Spending on street lights slashed by more than £100,000 by Devon County Council
- Credit: Getty Images
Spending on street lights has been slashed by more than £100,000 over the past year, new figures have revealed.
The Royal Society for the Prevention of Accidents has urged councils to be cautious about dimming or switching off street lights, warning that poorly lit roads can increase the risk of car crashes.
Devon County Council bosses have said cuts to street lighting in main streets may contribute towards car accidents elsewhere in the UK but that was not the case in Devon where there’s no part-time lighting on main roads - only in residential areas.
The authority stated that street lighting accounted for a significant amount of the county council’s carbon emissions and its energy consumption had fallen by 23 per cent, since 2013, putting them on course to meet its target of 50 per cent by 2030.
Between April and December 2018, Devon County Council spent £4.3million on street lights, according to financial data from the Ministry of Housing, Communities and Local Government.
You may also want to watch:
During the same period in 2017, the council spent £4.5million, after the figures were adjusted for inflation - a three per cent cut over one year.
Across England, spending has fallen slightly, and many local authorities have slashed their budgets by 50 per cent or more.
- 1 It's our time to share our fortune and 'do our bit' as we start to re-open
- 2 Hayman's Butchers 'had been my life' - Stewart Hayman
- 3 Sidmouth’s ‘overwhelming’ support for Wear a Hat fundraiser
- 4 There will be sunshine after the rain as the town re-opens
- 5 Virtual donkey day out on Easter Sunday
- 6 Ella's walks raise more than £3,000 for brain tumour research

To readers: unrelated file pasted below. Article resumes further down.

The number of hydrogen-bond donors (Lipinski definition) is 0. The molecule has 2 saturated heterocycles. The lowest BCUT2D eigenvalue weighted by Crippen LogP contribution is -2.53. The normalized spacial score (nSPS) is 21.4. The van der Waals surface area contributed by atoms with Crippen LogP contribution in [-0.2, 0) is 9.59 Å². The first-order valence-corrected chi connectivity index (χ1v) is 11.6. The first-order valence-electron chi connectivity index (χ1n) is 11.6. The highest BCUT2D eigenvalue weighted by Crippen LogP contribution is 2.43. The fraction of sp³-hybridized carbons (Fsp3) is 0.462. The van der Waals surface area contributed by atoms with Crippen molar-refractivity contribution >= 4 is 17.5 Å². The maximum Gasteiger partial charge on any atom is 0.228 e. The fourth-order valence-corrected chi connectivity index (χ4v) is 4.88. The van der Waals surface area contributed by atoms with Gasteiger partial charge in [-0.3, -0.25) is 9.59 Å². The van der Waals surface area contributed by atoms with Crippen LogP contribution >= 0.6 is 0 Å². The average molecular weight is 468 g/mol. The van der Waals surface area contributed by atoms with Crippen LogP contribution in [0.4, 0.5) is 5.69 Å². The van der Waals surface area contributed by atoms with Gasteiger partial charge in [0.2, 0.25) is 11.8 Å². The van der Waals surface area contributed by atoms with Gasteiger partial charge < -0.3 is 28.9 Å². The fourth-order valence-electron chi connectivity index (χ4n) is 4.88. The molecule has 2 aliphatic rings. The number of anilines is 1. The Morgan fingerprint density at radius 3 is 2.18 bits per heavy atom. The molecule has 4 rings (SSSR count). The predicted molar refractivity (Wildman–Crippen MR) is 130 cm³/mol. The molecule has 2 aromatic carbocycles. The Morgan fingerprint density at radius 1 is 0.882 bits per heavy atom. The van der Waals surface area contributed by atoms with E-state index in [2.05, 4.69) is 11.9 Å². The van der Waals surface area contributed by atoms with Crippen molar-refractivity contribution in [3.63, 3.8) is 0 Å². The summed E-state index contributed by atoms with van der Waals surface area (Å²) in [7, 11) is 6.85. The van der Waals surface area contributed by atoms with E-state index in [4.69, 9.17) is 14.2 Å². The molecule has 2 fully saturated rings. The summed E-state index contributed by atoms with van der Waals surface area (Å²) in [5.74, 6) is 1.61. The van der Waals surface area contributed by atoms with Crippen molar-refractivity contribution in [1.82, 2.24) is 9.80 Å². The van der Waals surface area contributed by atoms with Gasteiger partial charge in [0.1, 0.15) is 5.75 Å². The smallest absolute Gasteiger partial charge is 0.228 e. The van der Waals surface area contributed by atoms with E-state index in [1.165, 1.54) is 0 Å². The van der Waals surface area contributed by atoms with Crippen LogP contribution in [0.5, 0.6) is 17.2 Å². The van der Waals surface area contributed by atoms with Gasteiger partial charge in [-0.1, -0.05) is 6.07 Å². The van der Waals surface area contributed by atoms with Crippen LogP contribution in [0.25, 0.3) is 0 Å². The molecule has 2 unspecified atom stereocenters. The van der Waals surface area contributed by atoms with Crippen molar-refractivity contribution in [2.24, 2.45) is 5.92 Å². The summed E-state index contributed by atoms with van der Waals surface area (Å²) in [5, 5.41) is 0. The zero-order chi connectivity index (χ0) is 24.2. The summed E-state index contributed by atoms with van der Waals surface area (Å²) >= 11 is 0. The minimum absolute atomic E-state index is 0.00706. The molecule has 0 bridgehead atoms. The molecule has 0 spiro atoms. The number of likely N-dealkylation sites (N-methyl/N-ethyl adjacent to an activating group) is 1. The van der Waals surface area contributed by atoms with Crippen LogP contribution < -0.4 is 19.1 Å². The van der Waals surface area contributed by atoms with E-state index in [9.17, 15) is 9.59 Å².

- 7 Rewarding first night back For Sidmouth Running Club
- 8 Claire leaves political spotlight
- 9 Postie raises £6K for charity by walking 100 miles
- 10 Salston Manor Hotel plans given the go-ahead
But, money saved by switching off street lights can come at the cost of personal safety, the Royal Society said.
It added that the risk of driving or walking in darkness ‘may ultimately lead to lives being lost’ if councils are not careful.
Head of road safety, Nick Lloyd, said: “Councils should only reduce lighting if they are sure that it will not lead to an increase in accidents, or put personal safety at risk, and accident rates should be monitored.
“It is also important that councils do all they can to warn drivers, riders and walkers that lights are being switched off or dimmed, and give advice about what they should do to protect themselves.”
But, the Local Government Association argued that reducing street lights and investing in dimming LEDs can lower energy costs in the long term.
A Devon County Council spokesman said: “We have invested more than £13million in streetlighting over the past four years converting a third of our lights to low energy LED alternatives, and we are continuing to invest to convert the remaining 45,000.
“In addition we have been operating part-time lighting and together this has significantly reduced our energy consumption and saved us more than £800,000 in energy costs over five years.”
An LGA spokesman said: “This saves taxpayer money, while improving the environment in a safe way.
“With local government facing a funding gap of £8billion by 2025, reducing or dimming street lights can also free up vital cash to protect under pressure services such as child protection, adult social care, collecting bins and filling potholes.”
An MHCLG spokeswoman said: “It is for each local highway authority to decide what level of service they wish their street lighting network to deliver.”